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The Fever, Chapter 5: Accusations

By LON WAGNER, The Virginian-Pilot
© July 14, 2005

At the Barry’s Row fire, George Armstrong had wondered about human nature, what madness the pestilence might bring out. Now, a new divisiveness showed its face.

The quarantines, along with the mass exodus, made some of those who had stayed bitter. The owners of the steamer Joseph E. Coffee were rumored to be suing the commandant of Old Point Comfort for preventing the ship from landing.

Many people around town thought that donations from Richmond and Petersburg should be sent back. “We ask not, nor will we receive such sympathy from such narrow-hearted and un-Christian Virginians,” the Southern Argus wrote.

By the end of August, 10,000 people had fled Norfolk; only about 6,000 remained. Portsmouth was down to just 3,000 residents from 10,000. A witness saw a family leaving two sick sons behind, another group of children walking away from their parents.

The night of his letter, Dr. John Trugien stayed up with a sick friend, then called on patients throughout the next day. The day after, he complained about mild pain and another physician took him to the Naval Hospital.

Resentment increased when those who had risked their lives began dying. The most stunning news was Norfolk Mayor Hunter Woodis’ death. It added chaos to the expanding epidemic and disheartened those struggling through it. Even someone with the constitution of a young man, with determined spirit, had succumbed. N.C. Whitehead became acting mayor, but he was older, also had to run one of the banks and couldn’t devote every minute to the task as Woodis had.

The sacrifice of leaders such as Woodis, physicians such as Trugien and ministers such as Armstrong stood out starkly against the public flight. In a late August story, the Richmond Dispatch’s Norfolk correspondent, under the pen name VERDAD, praised those who had stuck around – before his words turned venomous. He spat most of his poison at the minister of Free Mason Street Baptist Church, the Rev. Tiberius G. Jones.

“He left the city shortly before the epidemic broke out, and has kept himself safe away ever since. As a Christian minister he should have returned immediately to minister to the spiritual wants of his congregation, but in place, he wrote, we learn to know whether it would be safe for him to return.”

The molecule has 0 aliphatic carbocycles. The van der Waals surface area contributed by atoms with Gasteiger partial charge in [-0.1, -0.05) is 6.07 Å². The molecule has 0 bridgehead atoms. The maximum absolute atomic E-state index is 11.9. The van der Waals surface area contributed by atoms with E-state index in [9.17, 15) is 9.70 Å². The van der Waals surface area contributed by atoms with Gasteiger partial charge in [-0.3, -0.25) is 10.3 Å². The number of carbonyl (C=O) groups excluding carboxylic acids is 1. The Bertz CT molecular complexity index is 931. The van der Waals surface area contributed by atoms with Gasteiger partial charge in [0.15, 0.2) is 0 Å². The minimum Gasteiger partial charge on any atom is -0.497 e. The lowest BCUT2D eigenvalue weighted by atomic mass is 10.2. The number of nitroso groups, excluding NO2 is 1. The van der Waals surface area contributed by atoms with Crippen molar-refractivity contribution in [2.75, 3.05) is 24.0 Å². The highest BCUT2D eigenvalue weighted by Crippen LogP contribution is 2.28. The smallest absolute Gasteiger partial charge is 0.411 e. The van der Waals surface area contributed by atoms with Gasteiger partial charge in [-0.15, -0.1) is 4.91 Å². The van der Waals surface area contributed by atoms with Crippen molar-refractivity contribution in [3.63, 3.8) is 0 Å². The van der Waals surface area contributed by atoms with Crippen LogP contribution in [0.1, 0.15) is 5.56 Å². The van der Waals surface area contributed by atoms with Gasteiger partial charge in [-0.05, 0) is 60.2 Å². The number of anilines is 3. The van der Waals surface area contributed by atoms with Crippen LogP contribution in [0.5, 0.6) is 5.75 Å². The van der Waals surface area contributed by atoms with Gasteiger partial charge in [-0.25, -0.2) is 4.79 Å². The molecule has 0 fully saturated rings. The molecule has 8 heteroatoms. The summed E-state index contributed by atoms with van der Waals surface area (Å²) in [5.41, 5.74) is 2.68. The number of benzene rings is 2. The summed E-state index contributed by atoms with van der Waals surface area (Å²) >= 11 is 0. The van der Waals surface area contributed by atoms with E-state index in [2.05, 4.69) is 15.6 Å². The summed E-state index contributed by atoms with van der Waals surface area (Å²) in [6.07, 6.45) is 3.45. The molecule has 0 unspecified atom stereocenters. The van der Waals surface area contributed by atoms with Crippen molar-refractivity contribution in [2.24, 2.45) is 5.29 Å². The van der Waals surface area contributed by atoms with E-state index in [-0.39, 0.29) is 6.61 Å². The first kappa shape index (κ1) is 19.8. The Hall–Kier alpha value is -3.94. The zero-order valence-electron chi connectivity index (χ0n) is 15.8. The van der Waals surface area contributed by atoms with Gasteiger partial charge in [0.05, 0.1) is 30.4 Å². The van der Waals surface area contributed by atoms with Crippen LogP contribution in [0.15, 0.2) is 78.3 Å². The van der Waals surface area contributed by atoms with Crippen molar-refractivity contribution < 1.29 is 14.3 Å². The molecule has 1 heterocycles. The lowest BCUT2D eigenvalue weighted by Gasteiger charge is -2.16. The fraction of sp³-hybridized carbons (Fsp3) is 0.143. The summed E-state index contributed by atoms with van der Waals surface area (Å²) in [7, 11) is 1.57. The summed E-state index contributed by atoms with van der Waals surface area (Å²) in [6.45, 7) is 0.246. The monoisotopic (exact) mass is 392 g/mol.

Armstrong had been preoccupied tending to his nephew, comforting sick members of his church and burying the dead , so he hadn’t had time to read the newspapers. One morning, he walked to the post office, which had been moved away from downtown to the military academy, and opened a letter from an old classmate in Philadelphia.

His friend informed him of widely circulating press reports that the Protestant clergy in Norfolk had deserted their posts. Personally, Armstrong wasn’t concerned with the reports – the pestilence had made priorities clear, and he scarcely had time to fret over his reputation.

But there were others who could not take time to defend themselves, and he wanted to set the record straight. He wrote back to his Philadelphia friend. He saluted the Rev. Matthew O’Keefe, the Catholic priest in town, who had ventured into Barry’s Row, Leigh’s Row in Portsmouth and other infested Irish tenements.

What of the Protestants? Armstrong listed the 10 churches that he was familiar with, and counted that seven pulpits were staffed – and one minister had traveled to Germany and another had resigned before the fever broke out.

That left VERDAD’s primary target, Jones, who Armstrong reported was out of town with his sick wife.

“I will venture to say that in our city there is not one class of the population – not even the physicians or the undertakers – of which so large a proportion have remained at their posts, as of the clergy,” Armstrong wrote.

Already, a Portsmouth minister had taken the fever. In recent days, it had attacked two others in Norfolk.

“Unless a miracle preserve us,” Armstrong wrote his friend, “when the pestilence should have passed there will be more than one green mound in our cemetery to bear witness to the falsehood of this report.”

Armstrong had begun to think that he might be among them. Lately, he’d had an odd feeling, almost a premonition, that he would die before his 42nd birthday. That was Sept. 15, just two weeks away.

Reach Lon Wagner at (757) 446-2341 or lon.wagner@pilotonline.com.

Next: Chapter 6, Devastation


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